WikiLeaks founder Julian Assange defended on Thursday his organization’s decision to publish what he alleges are more than 8,000 documents detailing the CIA’s hacking arsenal, adding he would give tech companies early access to the next tranche of documents so that they can develop fixes before vulnerabilities in consumer technologies are made public.
Assange also reiterated allegations made in Wednesday’s publications that the U.S. consulate in Frankfurt, Germany served as a base for U.S. cyber warriors.
“The U.S. consulate in Frankfurt is a CIA hacker base. People go there from the central intelligence agency,” Assange said. “They operate out of that hacker base to attack targets wihtin europe, within africa and within the Middle East.”
The CIA has not confirmed the authenticity of the documents, but officials tell ABC News that they appear authentic.
Questions have been raised in recent months over the role that WikiLeaks played in Russian efforts to undermine the 2016 U.S. election.
In January, the U.S. intelligence community concluded that hackers associated with Russian intelligence agencies had stolen documents from U.S. political institutions – including the Democratic National Committee – and given them to WikiLeaks, who later published them.
In a January interview with Fox News, Assange said, “We can say – we have said repeatedly – over the last two months that our source is not the Russian government and it is not a state party.”
Asked via Twitter by ABC News’ Brian Ross whether he had ever been paid by the Russian government or its state-funded RT television network, Assange said “no,” before dismissing the question saying it was a “pretty sad question trying to divert from this epic publication to yeah, something else.”
In August, the New York Times reported that RT – previously known as Russia Today – “began broadcasting a show called ‘The World Tomorrow’ with Mr. Assange as the host,” but added that, “how much he or WikiLeaks was paid for the 12 episodes remains unclear.”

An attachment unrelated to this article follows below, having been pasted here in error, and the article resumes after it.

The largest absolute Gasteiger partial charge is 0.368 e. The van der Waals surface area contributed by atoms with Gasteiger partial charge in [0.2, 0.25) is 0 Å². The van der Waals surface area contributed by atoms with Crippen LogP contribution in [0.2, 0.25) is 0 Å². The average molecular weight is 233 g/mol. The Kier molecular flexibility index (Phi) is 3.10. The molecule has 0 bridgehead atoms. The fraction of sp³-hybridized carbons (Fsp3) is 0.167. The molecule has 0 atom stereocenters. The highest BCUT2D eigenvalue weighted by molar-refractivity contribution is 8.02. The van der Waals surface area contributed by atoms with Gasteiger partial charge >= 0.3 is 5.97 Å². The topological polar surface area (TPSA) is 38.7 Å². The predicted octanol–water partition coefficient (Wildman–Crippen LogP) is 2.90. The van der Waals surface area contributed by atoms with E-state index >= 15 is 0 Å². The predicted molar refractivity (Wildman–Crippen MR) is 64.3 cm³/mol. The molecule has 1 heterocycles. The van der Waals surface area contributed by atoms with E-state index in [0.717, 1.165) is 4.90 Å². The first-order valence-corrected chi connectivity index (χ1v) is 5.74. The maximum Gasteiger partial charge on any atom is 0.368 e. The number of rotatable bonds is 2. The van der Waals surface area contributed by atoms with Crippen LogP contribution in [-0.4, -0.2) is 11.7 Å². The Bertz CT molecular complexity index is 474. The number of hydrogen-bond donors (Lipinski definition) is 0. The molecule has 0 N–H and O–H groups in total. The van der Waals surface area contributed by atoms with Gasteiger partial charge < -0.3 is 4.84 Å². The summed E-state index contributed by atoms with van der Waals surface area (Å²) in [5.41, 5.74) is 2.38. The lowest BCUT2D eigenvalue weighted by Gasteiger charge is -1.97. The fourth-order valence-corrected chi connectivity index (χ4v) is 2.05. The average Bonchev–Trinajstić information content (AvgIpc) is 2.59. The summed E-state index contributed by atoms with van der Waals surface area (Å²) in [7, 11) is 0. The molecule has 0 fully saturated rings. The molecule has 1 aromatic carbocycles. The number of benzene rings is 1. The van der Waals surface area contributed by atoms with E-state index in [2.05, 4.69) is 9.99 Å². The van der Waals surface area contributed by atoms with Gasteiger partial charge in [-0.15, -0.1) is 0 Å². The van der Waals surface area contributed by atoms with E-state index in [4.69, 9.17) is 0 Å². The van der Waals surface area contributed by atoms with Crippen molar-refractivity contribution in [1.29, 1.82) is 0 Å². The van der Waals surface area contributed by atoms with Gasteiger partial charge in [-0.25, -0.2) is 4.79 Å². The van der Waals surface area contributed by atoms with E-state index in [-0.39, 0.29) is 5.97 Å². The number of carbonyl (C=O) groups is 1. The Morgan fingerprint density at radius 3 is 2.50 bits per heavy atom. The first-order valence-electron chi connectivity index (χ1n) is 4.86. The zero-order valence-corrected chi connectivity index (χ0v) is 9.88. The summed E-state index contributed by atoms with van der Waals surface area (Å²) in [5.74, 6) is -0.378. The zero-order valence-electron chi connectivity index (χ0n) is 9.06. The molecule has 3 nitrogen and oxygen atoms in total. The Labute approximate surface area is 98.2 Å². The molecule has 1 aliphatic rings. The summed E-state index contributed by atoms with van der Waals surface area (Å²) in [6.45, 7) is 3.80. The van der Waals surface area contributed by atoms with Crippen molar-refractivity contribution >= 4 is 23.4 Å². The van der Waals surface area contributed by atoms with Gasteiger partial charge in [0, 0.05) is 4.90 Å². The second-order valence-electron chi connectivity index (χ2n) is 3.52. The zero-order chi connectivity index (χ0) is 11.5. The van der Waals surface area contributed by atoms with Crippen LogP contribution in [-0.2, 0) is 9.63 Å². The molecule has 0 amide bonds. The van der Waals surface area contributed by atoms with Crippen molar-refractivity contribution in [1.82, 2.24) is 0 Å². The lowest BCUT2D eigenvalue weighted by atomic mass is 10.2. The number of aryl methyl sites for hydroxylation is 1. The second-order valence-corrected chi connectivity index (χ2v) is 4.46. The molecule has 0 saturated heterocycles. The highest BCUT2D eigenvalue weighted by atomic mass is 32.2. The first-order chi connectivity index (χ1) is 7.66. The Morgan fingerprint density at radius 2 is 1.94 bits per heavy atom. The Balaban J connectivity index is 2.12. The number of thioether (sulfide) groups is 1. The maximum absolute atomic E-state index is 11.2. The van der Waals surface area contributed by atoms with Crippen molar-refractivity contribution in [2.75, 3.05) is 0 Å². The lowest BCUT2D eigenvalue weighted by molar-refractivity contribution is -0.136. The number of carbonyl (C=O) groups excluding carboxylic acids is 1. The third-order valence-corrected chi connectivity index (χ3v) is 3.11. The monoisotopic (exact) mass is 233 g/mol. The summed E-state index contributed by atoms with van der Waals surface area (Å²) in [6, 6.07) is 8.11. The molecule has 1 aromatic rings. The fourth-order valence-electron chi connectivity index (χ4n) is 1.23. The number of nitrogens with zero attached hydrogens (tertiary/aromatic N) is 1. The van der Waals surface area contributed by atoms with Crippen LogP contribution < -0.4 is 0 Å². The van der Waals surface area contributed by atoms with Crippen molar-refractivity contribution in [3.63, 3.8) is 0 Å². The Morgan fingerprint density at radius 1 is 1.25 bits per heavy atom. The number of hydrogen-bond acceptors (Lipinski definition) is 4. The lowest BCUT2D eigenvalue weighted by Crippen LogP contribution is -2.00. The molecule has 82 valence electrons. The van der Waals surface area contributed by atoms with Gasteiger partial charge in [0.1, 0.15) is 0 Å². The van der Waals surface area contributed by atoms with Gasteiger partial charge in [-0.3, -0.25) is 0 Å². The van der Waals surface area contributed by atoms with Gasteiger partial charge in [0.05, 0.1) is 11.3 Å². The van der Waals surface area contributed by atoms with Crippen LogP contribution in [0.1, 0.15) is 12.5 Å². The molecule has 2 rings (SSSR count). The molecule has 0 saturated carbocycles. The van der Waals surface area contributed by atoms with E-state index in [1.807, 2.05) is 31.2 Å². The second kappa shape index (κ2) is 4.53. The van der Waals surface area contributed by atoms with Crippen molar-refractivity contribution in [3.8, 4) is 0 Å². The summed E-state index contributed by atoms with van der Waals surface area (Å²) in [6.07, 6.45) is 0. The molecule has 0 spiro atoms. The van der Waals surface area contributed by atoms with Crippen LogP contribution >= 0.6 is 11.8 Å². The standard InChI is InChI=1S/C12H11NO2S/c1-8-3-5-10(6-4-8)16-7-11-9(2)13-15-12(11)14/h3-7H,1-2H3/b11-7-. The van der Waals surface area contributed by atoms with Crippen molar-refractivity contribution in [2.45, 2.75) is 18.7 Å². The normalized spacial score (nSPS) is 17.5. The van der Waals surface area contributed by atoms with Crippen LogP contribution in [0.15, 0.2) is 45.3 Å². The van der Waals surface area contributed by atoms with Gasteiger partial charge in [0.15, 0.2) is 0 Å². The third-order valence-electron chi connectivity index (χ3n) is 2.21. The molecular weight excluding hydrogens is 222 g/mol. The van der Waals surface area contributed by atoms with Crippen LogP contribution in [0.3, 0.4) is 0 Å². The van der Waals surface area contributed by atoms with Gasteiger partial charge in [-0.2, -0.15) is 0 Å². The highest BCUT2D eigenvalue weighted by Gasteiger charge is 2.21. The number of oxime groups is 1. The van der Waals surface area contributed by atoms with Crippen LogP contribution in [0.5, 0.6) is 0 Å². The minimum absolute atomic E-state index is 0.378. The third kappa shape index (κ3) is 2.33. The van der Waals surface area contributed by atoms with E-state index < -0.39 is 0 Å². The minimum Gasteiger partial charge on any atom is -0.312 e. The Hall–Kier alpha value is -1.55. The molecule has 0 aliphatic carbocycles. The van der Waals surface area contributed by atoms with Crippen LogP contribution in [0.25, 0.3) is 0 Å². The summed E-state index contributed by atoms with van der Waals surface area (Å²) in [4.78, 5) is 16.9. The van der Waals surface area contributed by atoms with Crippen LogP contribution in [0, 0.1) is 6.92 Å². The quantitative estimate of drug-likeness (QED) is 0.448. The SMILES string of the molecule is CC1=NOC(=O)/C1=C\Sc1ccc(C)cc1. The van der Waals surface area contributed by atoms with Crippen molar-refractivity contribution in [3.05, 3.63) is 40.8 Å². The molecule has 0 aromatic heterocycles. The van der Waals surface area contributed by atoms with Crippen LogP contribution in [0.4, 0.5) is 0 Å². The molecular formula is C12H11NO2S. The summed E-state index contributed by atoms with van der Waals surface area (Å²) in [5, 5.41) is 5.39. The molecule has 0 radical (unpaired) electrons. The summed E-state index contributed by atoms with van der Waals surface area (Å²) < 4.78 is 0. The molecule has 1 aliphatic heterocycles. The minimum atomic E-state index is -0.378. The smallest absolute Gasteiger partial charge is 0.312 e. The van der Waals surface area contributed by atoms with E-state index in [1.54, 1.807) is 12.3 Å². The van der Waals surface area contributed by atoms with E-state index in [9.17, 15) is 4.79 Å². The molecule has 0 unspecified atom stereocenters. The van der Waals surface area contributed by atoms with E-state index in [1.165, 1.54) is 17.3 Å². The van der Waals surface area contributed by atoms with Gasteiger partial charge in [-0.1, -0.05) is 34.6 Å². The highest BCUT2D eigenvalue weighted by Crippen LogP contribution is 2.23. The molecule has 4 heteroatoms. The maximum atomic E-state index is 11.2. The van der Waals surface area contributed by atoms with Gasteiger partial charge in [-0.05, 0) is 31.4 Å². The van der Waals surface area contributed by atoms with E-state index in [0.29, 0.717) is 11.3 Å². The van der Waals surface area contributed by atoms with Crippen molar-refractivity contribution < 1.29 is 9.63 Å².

Anna Belkina, a spokeswoman for RT, told ABC News on Thursday that she would not disclose what compensation Assange may have received for the 12-episode interview program he produced in 2012.
“The contract details are confidential,” she said.
In Thursday’s press conference, Assange made the claim that the CIA became aware “within the last couple of months that it had lost” the documents his organization published on Wednesday. He raised questions about who in the U.S. government knew that the documents were no longer secure – and when – and alleged that the agency “appears to have covered up,” its loss of the top secret materials.
He also pondered whether the CIA had told former President Barack Obama about the the document leak – a seeming admission that he believed the CIA lost control of the documents months ago. WikiLeaks claims the documents are from 2013 to 2016.
Asked about Assange’s claims, CIA Spokesman Jonathan Liu told ABC News that, “Julian Assange is not exactly a bastion of truth and integrity. Despite the efforts of Assange and his ilk, CIA continues to aggressively collect foreign intelligence overseas to protect America from terrorists, hostile nation states and other adversaries.”
The source of the leaked documents is not yet known, but ABC News has learned that the FBI has now launched a full investigation into who stole the documents.
In a press release accompanying the published documents on Wednesday, WikiLeaks suggested that their source was a government contractor.
In the press conference on Thursday, Assange went slightly further, saying, “our sources stepped forward to us,” but added that, “we can’t comment directly on sourcing.”
Assange said that his organization had not published details or schematics of any actual cyber weapons out of an interest to protect journalists, its sources and others from falling victim to them.
The press conference was streamed live on Facebook and Periscope.
Assange was speaking from the Ecuadorian Embassy in London where he has lived since 2012.
ABC News’ Alex Hosenball, Cho Park, Taylor Harris and Laura Sanicola contributed to this report.